5 Cranch, 262. Where premises had been separated within living memory, in the absence of any deed whereby the defendant or his predecessors bound themselves to repair the fence dividing the premises, held that it could not be presumed from the fact of repairs having been twice done ; but that such evidence though slight ought to have been submitted to the jury. Boyle v. Tamlin, 6 B. & Cres, 329. Two adjoining owners of land having occupied for twenty nine or thirty years according to a division line agreed upon between them cannot question the correctness of the division, although it be not according to their titles, Jackson v. Hubble, 1 Cow. 613. And see Schauber v. Jackson, 2 Wend. 14.

As to the least period of time to which in order to create the presumption of a severance evidence of title should ascend, no precise rule can be offered. In none of the cases which have occurred hitherto has the point been distinctly raised ; nor do they contain data for a satisfactory opinion. In Scott v. Airey, Edwards v. Lord Vernon, Lady Dartmouth v. Roberts, Fanshaw v, Rotherham, and Williams v. Bacon, the period of adverse enjoyment varied from 130 to 170 years. And although in Medley v. Talmy, on forty-two years' possession the rector's bill was dismissed, yet the authority of that case, should we even disregard the subsequent decision in Jennings v. Lettis(a), (which has never been positively overruled), is too slender to be relied on as warranting the general inference, that forty or fifty years are competent to raise the supposition of a legal discharge. It is conceived therefore in the present state of the question, that evidence of perception for much less than a century cannot be safely depended on.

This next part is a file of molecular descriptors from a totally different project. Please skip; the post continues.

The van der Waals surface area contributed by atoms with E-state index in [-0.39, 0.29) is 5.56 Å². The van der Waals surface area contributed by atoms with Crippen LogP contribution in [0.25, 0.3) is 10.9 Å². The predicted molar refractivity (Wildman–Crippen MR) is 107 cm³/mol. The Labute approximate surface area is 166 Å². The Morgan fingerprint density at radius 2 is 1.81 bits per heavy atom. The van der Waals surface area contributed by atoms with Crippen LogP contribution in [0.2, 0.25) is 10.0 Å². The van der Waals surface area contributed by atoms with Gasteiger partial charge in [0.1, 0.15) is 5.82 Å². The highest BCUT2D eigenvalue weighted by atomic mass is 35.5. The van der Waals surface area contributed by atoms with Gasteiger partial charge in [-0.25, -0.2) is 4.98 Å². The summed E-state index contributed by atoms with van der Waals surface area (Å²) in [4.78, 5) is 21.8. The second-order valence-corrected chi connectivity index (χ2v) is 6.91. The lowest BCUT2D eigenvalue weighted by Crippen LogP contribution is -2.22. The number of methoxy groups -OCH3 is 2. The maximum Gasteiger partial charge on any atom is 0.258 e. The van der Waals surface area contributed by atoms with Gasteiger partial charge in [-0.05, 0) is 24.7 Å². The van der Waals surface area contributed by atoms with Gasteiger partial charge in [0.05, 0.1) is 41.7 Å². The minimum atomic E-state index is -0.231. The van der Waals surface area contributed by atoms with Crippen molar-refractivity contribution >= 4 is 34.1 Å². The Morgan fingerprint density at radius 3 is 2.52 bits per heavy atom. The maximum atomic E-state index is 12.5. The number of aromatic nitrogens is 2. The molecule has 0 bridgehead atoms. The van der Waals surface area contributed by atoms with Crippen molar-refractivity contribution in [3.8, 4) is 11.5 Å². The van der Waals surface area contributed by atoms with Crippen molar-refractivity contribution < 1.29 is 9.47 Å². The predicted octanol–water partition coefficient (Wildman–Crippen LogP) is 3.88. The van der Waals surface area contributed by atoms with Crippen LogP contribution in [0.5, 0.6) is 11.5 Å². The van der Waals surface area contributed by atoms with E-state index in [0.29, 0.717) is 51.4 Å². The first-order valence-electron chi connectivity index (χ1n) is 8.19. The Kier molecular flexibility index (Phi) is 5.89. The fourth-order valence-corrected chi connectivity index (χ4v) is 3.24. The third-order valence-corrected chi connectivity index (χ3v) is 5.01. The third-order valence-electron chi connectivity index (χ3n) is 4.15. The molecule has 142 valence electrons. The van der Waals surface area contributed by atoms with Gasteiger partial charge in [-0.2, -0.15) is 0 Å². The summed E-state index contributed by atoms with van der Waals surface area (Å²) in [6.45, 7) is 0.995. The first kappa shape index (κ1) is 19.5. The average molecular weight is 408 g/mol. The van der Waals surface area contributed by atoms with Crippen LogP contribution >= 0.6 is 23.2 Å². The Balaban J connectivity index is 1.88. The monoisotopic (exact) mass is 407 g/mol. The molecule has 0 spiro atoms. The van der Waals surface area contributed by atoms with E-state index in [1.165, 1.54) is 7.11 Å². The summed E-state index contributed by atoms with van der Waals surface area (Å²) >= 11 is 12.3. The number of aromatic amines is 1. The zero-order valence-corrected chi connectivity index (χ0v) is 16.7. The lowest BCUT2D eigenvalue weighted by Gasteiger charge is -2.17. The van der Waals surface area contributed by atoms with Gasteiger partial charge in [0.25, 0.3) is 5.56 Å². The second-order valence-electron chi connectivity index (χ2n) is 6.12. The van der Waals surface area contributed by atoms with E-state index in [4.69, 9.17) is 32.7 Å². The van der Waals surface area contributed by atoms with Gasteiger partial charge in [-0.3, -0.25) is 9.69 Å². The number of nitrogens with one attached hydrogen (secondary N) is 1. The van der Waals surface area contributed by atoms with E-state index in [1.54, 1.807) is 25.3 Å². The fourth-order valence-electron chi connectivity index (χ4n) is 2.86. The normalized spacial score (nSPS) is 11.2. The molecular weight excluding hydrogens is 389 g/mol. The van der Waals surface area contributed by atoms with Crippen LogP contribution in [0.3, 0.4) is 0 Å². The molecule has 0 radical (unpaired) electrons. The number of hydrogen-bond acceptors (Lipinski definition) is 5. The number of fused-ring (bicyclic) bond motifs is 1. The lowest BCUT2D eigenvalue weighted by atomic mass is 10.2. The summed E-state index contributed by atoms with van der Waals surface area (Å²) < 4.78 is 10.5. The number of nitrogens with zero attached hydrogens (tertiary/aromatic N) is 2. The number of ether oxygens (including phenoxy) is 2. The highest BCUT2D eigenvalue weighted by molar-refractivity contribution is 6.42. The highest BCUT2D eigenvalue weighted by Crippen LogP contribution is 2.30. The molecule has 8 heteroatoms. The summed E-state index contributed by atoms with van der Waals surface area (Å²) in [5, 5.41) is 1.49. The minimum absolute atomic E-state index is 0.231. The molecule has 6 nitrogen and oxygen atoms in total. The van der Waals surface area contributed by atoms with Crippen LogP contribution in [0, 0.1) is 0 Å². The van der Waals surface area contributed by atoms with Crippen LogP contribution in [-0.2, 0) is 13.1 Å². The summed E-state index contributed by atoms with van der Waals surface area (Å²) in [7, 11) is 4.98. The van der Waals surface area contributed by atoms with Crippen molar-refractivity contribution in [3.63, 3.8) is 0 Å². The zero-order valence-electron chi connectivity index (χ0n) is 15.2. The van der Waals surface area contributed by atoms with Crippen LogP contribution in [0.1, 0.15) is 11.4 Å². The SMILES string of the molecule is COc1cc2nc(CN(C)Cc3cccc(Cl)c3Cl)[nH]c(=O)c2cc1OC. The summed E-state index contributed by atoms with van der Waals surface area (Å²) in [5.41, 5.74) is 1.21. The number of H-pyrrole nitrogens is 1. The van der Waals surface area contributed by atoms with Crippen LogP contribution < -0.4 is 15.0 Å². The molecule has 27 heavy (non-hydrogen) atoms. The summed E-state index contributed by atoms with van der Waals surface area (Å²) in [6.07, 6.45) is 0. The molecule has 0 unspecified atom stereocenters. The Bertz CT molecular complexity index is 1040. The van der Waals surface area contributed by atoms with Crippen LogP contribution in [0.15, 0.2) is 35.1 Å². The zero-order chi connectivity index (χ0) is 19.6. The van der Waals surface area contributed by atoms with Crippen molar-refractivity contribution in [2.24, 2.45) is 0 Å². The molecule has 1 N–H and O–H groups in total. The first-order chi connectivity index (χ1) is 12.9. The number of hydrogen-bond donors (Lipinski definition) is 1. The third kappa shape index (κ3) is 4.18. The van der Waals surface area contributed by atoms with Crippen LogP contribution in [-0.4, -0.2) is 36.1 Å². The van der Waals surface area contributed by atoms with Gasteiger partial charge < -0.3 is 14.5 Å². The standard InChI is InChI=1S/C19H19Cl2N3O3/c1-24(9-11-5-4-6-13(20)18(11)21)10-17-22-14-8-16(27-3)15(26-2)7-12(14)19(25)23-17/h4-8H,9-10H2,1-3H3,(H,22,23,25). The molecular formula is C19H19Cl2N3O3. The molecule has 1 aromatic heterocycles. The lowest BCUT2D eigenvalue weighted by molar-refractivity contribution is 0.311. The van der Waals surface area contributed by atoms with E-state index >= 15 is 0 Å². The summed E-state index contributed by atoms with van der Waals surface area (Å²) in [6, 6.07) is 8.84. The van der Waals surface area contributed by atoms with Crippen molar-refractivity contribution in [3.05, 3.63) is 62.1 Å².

It remains only to notice, that where there is clear and satisfactory evidence, that prior to the restraining statutes, a portion of tithes which has since come to the hands of the owner of the premises was severed [*]from the parsonage to which it originally appertained, long possession alone without any modern proof of holding under a distinct title will be sufficient to establish the asserted right. The rector's claim de communi jure being distinctly negatived, and the continuing adverse enjoyment serving to show that the portion was not afterwards re-annexed to the rectory,